The policemen were travelling in two buses in Egypt's north Sinai when the militants fired rocket-propelled grenades at the vehicles, Xinhua reported quoting the official Egyptian news agency MENA.
According to the report, the buses were carrying the policemen from their base in Rafah city to their homes for vacation, when the attack took place.
Three other policemen were injured in the attack and they were transferred by military helicopters to hospital for treatment even as security deployment was reinforced on the main roaods to arrest the suspects.
The latest incident took place after 36 Muslim Brotherhood members were killed Sunday night when they tried to escape while being taken to a jail.
Armed clashes broke out between security forces and militants, who intercepted and attacked the police vehicles carrying the Muslim Brotherhood detainees to the Abu Zaabal prison near Cairo, Xinhua reported Monday citing MENA.
The clashes took place before the police vehicles entered the prison.
The detainees tried to escape with the help of the militants, who took a police officer hostage. The security men fired tear gas shells in response. Some detainees suffered from suffocation while several militants were shot dead.
More than 600 people have been sent to 15 days in custody pending investigation over Saturday's clashes at Al-Fatah mosque which left at least 79 dead.
Meanwhile, Egyptian Defence Minister Abdel Fatah al-Sisi said his country would stand firm against any attempt to attack government and religious institutions, according to the military's Facebook page.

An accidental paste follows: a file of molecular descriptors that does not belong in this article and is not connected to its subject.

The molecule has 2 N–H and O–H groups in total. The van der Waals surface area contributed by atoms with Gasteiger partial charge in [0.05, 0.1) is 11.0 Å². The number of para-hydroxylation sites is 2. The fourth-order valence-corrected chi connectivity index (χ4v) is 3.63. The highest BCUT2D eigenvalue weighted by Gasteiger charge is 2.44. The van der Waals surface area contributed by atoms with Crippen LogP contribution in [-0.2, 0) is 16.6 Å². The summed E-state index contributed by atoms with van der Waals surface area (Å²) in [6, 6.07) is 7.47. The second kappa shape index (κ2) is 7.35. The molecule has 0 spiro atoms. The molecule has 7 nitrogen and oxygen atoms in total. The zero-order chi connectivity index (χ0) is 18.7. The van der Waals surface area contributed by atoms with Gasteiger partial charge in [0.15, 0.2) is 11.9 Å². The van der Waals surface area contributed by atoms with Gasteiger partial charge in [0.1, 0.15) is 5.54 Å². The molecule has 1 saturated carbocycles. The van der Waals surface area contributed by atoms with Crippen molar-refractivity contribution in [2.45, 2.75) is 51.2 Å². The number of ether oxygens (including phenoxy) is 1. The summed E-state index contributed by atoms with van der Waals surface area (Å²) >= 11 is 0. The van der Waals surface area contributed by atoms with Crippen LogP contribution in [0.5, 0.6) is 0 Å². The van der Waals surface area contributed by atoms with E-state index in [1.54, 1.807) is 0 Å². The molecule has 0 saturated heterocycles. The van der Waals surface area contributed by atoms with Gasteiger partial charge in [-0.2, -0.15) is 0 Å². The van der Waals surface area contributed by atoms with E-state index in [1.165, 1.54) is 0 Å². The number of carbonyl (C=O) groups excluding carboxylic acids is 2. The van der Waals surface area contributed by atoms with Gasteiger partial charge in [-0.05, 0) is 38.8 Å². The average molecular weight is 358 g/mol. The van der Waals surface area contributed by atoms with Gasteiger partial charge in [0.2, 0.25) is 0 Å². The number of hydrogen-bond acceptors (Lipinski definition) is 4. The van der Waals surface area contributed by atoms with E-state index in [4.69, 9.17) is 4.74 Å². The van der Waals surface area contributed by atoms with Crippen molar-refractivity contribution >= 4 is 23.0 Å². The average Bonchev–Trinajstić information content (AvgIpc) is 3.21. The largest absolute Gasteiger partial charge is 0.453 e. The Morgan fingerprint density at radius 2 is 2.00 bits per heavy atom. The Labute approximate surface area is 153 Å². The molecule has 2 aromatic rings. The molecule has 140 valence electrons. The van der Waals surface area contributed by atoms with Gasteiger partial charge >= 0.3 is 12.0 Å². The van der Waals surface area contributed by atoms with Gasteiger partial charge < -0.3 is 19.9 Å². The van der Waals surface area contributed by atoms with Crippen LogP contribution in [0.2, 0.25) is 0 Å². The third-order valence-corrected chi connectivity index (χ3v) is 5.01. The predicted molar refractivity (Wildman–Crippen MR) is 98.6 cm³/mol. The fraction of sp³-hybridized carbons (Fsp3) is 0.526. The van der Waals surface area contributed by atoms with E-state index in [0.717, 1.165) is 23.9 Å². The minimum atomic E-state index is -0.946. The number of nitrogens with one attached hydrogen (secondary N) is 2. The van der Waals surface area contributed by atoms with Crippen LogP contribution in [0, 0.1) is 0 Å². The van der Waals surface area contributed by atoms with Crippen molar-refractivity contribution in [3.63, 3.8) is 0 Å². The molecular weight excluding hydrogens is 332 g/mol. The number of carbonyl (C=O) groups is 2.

"Those, who think that the country and the people will kneel in front of the violence, must reconsider their thoughts," Xinhua quoted Sisi as saying Sunday, remarks apparently directed at the Muslim Brotherhood.
Sisi added that he would not keep silent about the attempts by some people to burn the country, terrorise people and send a message to foreign media that civil war was under way on Egyptian streets.
Interim Prime Minister Hazem al-Beblawi also issued a statement saying that Egypt would continue to face terrorism firmly and decisively ahead of implementing the country's road-map, which gives priority to amending the constitution and running parliamentary elections followed by a presidential poll.
Meanwhile, countries around the world condemned or expressed concern over the violence in Egypt, urging Egyptian political parties to exercise restraint to avoid further escalation.
US President Barack Obama strongly condemned the steps taken by the Egyptian interim government and immediately announced the cancellation of joint military exercises, saying the US's traditional cooperation with Egypt "cannot continue as usual".
However, the Obama administration has refused to suspend USD 1.3 billion in annual military aid, despite divisions in the Congress on whether to cut off aid to its important Middle East ally.
European Union leaders stressed that the "calls for democracy and fundamental freedoms from the Egyptian population cannot be disregarded, much less washed away in blood". They also said they would consider a suspension of aid and loans to the country.
Egypt has been undergoing a democratic transition since the fall of president Hosni Mubarak two years ago. In July this year, Mohamed Morsi, the first democratically elected president, was deposed by the armed forces after only one year in office.
The constitution was suspended and an interim government was then installed.
--IANS (Posted on 19-08-2013)